A situation or process in which the smaller scale structure or function is similar to the larger one.
Sir d'ARCY W. THOMPSON established the notion in his book "On growth and form"(1916).
Scaling furnishes the base for self-similarity at different levels and is closely related to fractals. It has been given a precise mathematical meaning through the WEIERSTRASS function and the renormalization group transformation.
B. MANDELBROT observes: "Scaling is… an ancient idea, thoroughly familiar to LEIBNIZ; and the scientific application of scaling is the work of many hands" (1982, p.108). He cites Julian HUXLEY's allometry; the work of Lewis FRY RICHARDSON in turbulence theory and the urbanists' central place theory.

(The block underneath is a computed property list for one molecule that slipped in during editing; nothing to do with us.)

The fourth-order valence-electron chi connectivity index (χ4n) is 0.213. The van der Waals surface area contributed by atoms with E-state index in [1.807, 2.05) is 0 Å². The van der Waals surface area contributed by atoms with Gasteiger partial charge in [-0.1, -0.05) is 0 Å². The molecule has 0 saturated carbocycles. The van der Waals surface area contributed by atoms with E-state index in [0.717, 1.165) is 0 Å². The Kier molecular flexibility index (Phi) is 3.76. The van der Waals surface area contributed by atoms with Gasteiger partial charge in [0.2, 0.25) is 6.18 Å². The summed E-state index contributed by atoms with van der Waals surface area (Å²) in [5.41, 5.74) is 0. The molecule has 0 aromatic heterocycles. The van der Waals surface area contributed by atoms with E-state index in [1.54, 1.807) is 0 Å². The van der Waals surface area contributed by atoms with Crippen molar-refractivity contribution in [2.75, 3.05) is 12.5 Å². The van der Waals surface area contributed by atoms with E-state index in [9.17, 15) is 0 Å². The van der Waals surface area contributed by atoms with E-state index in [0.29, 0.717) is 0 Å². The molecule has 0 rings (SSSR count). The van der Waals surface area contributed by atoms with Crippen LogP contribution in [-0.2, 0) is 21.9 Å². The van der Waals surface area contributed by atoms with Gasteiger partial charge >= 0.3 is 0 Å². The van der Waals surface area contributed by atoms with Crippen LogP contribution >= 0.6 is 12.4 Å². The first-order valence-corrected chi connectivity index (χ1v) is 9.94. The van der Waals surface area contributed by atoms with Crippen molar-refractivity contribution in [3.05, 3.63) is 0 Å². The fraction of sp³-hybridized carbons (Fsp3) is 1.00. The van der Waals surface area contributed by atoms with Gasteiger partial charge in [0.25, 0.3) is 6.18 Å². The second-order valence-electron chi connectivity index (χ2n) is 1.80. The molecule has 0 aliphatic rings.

According to J. GLEICK "…fractal scaling (is) not just common but universal in morphogenesis"(1987, p.110).
It provides a mode of space occupation allowing for optimum fine structuration at any level.
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Bertalanffy Center for the Study of Systems Science (2020). Title of the entry. In Charles François (Ed.), International Encyclopedia of Systems and Cybernetics (2). Retrieved from www.systemspedia.org/[full/url]
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